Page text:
Your writing ritual can be connected to anything – an object, an action, a sound or a smell. The best rituals combine two or more sensory stimuli to give your brain an unmistakable signal.
Anthony Robbins said:
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“When a person is in an intense state, when the body and mind are strongly involved together and a specific stimulus is consistently and simultaneously provided, the stimuli and the state becomes neurologically linked.”
Which means you have to do the initial work first before it can start to work automatically. So here goes:
Four steps to creating writing rituals that work:
Step one: Get into a creative state
First, think of a time when you felt absolutely creative. A time you wrote what you consider to be a masterpiece. A time when the words just kept flowing and the process of writing felt blissful.
Recall what state your body and mind were in when you achieved this. If you sat down on a particular chair that day, do the same. If you listened to a particular piece of music to get focused, listen again.
This is by no means something you’ll need to do each time you want to find your writing creativity in the future. Instead, its purpose is simply to put you in a creative state so that you can create a link between that state and a particular stimuli.
Then start writing. Write something you feel comfortable writing but that requires your complete focus and attention. When you feel your body and mind are in an engaged state and the words are flowing freely as if they’re writing themselves, you’re in your creative state… and you’re ready for step two.
Step two: Create your stimuli/anchor/ritual
Your ritual has to be unique.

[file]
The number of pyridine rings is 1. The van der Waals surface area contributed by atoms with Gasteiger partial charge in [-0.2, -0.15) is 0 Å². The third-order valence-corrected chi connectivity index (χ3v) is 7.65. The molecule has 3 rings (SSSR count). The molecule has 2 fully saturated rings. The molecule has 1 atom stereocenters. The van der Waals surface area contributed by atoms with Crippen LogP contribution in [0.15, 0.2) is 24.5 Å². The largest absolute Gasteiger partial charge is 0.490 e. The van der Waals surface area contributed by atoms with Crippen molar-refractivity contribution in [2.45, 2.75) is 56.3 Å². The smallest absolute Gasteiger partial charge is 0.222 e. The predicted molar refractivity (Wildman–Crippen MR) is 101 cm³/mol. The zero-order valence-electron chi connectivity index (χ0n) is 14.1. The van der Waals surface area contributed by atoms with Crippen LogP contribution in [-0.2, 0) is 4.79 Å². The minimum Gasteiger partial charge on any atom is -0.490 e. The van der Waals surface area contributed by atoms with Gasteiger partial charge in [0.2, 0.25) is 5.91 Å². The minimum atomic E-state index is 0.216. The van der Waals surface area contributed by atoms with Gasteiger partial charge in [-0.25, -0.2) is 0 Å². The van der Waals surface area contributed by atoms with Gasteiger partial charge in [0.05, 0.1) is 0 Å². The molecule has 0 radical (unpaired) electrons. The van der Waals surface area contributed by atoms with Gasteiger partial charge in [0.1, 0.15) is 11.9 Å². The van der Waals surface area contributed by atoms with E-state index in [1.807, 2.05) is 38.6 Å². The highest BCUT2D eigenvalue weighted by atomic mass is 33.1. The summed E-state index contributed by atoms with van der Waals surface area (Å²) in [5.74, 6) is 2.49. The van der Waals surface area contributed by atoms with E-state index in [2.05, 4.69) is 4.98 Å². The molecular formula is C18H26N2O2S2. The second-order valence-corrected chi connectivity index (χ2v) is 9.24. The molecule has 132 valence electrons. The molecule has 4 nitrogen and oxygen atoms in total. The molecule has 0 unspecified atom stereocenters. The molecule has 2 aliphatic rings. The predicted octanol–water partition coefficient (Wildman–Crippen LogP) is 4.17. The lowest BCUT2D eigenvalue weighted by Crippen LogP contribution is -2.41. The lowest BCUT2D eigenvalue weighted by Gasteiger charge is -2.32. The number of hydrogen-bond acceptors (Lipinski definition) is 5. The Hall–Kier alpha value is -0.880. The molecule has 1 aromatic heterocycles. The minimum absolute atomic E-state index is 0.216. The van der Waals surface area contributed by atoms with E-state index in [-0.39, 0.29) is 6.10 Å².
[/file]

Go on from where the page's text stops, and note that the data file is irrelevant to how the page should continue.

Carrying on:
It can’t be something you’re already used to doing, seeing or hearing, or else your brain won’t get the message. If for example you usually sniff a green hanky that always carries a vanilla scent, then sniffing that won’t work as your anchor because you’re too used to seeing and smelling it.
The more unique (and random) the better! You create the anchor by supplying a stimulus while in a heightened state of creativity.
Step three: replicate exactly
Go through step two again and repeat your stimuli exactly as you did before. Repetition at this stage is incredibly important. You’re trying to communicate something specific to your brain so if the anchors are different, your brain just won’t get it. The key to creating a successful ritual is replication, repetition and consistency.
So repeat, repeat, repeat!
It might take a while, but your brain will eventually get the message. Why? Because it’s built that way.
Step four: Test your ritual
Test your ritual when you’re not in a creative state. Does it put you in the state you were in when you created the ritual?
If it does, excellent! If it doesn’t, it means the link has not been created. Did you replicate your ritual exactly and repeat it enough times for your brain to hook onto it? Try again. This is science – which means it works!
Why weird often works best
Why did all the famous writers have such strange rituals to get them into a creative state? I’d say because weird works best. Weird is unique and uniqueness is what makes a good anchor.
Having said that, so long as your ritual is unique to you and you can replicate it exactly, it really can be whatever you want it to be – weird or otherwise.
If you can master this, you can change and achieve all sorts of things in your life. Controlling your creative state means you can produce work when you would otherwise be stuck with writer’s block. It also means you’re more likely to see the quality of your work improve considerably.
If you could master your creative state of mind to your every whim, what would you do next?
Take on more work, write that book pent up inside of you – or just spend less time worrying about what to write and more time actually writing it? Let us know in the comments section below.
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Jamila Mustapha is a Nigerian-based freelance blogger and ghost writer for hire. You can connect with her on Google+.
Image courtesy of opensource.com via Flickr.